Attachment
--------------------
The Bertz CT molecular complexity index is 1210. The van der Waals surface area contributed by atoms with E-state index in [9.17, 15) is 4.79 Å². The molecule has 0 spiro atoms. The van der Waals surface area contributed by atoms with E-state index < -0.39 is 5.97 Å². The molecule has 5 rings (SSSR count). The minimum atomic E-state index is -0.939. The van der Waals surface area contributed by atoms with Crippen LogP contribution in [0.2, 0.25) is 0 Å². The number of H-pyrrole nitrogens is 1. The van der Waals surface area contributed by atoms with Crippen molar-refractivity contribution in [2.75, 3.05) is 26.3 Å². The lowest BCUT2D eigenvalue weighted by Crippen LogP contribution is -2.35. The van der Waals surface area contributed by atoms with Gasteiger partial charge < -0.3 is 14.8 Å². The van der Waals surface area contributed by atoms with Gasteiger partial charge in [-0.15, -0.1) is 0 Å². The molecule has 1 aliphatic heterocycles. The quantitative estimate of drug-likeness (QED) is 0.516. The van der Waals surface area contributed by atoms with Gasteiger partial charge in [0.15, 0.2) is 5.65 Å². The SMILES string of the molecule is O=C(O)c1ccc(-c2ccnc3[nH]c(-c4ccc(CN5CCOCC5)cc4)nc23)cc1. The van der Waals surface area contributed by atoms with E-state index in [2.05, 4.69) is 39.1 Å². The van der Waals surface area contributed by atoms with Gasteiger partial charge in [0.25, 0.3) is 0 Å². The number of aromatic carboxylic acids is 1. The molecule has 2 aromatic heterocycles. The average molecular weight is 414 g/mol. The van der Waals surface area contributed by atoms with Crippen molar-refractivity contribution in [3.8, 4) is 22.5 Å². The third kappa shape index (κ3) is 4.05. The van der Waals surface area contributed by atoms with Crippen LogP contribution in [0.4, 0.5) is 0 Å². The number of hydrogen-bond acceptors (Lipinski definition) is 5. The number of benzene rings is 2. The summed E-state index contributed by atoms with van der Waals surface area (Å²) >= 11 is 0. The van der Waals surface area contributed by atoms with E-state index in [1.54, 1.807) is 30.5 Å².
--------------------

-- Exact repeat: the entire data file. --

The Bertz CT molecular complexity index is 1210. The van der Waals surface area contributed by atoms with E-state index in [9.17, 15) is 4.79 Å². The molecule has 0 spiro atoms. The van der Waals surface area contributed by atoms with E-state index < -0.39 is 5.97 Å². The molecule has 5 rings (SSSR count). The minimum atomic E-state index is -0.939. The van der Waals surface area contributed by atoms with Crippen LogP contribution in [0.2, 0.25) is 0 Å². The number of H-pyrrole nitrogens is 1. The van der Waals surface area contributed by atoms with Crippen molar-refractivity contribution in [2.75, 3.05) is 26.3 Å². The lowest BCUT2D eigenvalue weighted by Crippen LogP contribution is -2.35. The van der Waals surface area contributed by atoms with Gasteiger partial charge < -0.3 is 14.8 Å². The van der Waals surface area contributed by atoms with Gasteiger partial charge in [-0.15, -0.1) is 0 Å². The molecule has 1 aliphatic heterocycles. The quantitative estimate of drug-likeness (QED) is 0.516. The van der Waals surface area contributed by atoms with Gasteiger partial charge in [0.15, 0.2) is 5.65 Å². The SMILES string of the molecule is O=C(O)c1ccc(-c2ccnc3[nH]c(-c4ccc(CN5CCOCC5)cc4)nc23)cc1. The van der Waals surface area contributed by atoms with E-state index in [2.05, 4.69) is 39.1 Å². The van der Waals surface area contributed by atoms with Gasteiger partial charge in [0.25, 0.3) is 0 Å². The number of aromatic carboxylic acids is 1. The molecule has 2 aromatic heterocycles. The average molecular weight is 414 g/mol. The van der Waals surface area contributed by atoms with Crippen molar-refractivity contribution in [3.8, 4) is 22.5 Å². The third kappa shape index (κ3) is 4.05. The van der Waals surface area contributed by atoms with Crippen LogP contribution in [0.4, 0.5) is 0 Å². The number of hydrogen-bond acceptors (Lipinski definition) is 5. The number of benzene rings is 2. The summed E-state index contributed by atoms with van der Waals surface area (Å²) >= 11 is 0. The van der Waals surface area contributed by atoms with E-state index in [1.54, 1.807) is 30.5 Å².